Five things startups do that could help you innovate 5G rapidly
Start-up businesses can make incumbents uncomfortable. While they are typically short of resources and budget, startups are packed with innovative ideas matched by an enthusiasm to quickly storm the market. Such a mindset is well suited to the fast-developing telco sector, especially now 5G is upon us.
We, and many others, have long said that 5G will create new ways for Communications Service Providers (CSPs) to offer fresh products and services that capture the attention of users. The programmable 5G cloud-native core network will enable CSPs to transform services that are today taken for granted. Voice is a classic example and one I will look at more closely later in this blog.
Where startups often lack structure, established CSPs are well organized and professionally managed. Yet by adopting key traits of a startup, many CSPs could find new ways to accelerate innovation, reduce costs and deliver disruptive competition.
I believe there are five startup characteristics that CSPs could do well to adopt to fully exploit 5G technology.
First, be ready to challenge the value of your traditional, cherished services. Startups have no heavy baggage holding them back. The lesson for CSPs is that the services that will make them money in the future will probably not be the same as those that have been profitable in the past.
Voice services today tend to be free or offered on a decreasing flat-rate charge. Yet voice is a must-have service for customers. Now is the time to rethink voice by connecting and integrating it with other services. Supported by the programmable IP Multimedia Subsystem (IMS), voice could, for example, be at the heart of a new streaming service that builds on the smart stadium. Working with an event organizer, premium stadium tickets could include the right to stream video to up to three friends with voice and chat bundled in by the CSP.
Second, think like a startup, be agile. Startups can develop ideas fast without being held back by bureaucracy or the need for decisions to be passed up a long line of management. This agile way of working is being adopted increasingly by many larger companies to break down siloes and achieve fast time to market with services that are sharply customer focused.
Third, be prepared to experiment and fail. Not every innovation will work out. Adopting a fast-to-fail approach will limit the amount of time and resources lost on an unsuccessful project. This allows you to run several incubation projects simultaneously with limited risk and ensure you continue only with those ideas that will be the most profitable in the longer term. 5G offers a new Application Programming Interface (API) exposure framework that supports sandboxing for safe testing of new cloud-native applications to quickly find errors and identify unviable concepts.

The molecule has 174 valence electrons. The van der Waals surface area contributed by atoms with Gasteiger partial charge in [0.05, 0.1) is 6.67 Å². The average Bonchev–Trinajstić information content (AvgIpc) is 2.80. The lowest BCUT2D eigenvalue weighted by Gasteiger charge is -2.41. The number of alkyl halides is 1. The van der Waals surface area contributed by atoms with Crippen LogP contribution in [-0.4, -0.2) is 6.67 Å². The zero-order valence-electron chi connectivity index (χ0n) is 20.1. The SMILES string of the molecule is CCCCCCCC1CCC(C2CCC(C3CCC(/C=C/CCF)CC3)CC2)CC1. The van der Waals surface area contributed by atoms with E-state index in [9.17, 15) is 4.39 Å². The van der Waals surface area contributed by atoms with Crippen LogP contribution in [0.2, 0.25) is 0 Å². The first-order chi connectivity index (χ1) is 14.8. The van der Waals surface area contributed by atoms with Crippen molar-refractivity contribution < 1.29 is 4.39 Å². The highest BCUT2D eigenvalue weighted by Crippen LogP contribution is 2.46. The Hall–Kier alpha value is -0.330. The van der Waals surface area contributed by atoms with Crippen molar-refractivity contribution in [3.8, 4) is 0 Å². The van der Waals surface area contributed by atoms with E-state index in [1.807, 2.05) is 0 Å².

Fourth, make the most of technology enablers. It’s essential to be aware of and exploit the secure cloud-native application creation capabilities enabled by APIs.
5G is built on technologies that make the network more open and enable more exciting and valuable services. The Network Exposure Function (NEF) acts as a secure API gateway for cloud applications to expose network programming capabilities. The number of APIs being exposed by NEF is growing constantly. Nokia’s implementation of NEF also enables integration of third-party APIs for limitless service creation possibilities. For example, keyword detection systems and natural language processing plug-ins can be integrated into 5G voice to create a new service such as voice IoT activation.
Fifth, don’t try to do everything yourself. Startups cannot do everything, so they exploit partnerships. My advice for CSPs is to find partners to develop cloud-based services and share the workload of testing, implementing and operating them. Such cooperation will inevitably lead to revenue sharing, but that is more than offset by the power of ecosystem development. Taking advantage of other parties’ expertise, development time and innovative ideas helps to boost revenue and reduce project risk.
Voice will be the new frontier of 5G
As I mentioned, voice is a classic example of a service set to be transformed by 5G.
The business relationship between CSPs, consumers and enterprises is about to change, powered by 5G capabilities that allow a huge variety of novel new services. Voice will lead the way, which is why we have created the definitive series of six white papers that take a thorough look at Voice over 5G, what it is, how to deploy it and what it could mean for your business.
- Voice over 5G: The future of voice services. An introduction to Vo5G, how it works and what it offers.
- Voice over 5G: Deployment scenarios. Explains why IMS-based VoLTE forms the basis of 5G voice services and explores deployment strategies.
- Voice over 5G: Readying the VoLTE network. Explores how 5G voice takes advantage of the same IMS-based architecture used in VoLTE for high quality and wide coverage.
- Preparing for Voice over 5G: Why VoLTE is a critical enabler. Looks more deeply into VoLTE and the reasons for CSPs that have not yet deployed VoLTE to introduce it in their LTE networks.
- Voice over 5G: The enterprise opportunity for CSPs. Looks at voice for enterprise and how the arrival of 5G will help CSPs regain business lost to IT and over-the-top (OTT) competitors.
- Voice over 5G: The ecosystem for voice networks. Explains how to create new services that include voice and the benefits they bring.
The full collection of white papers can also be found on the Nokia Vo5G core web page.
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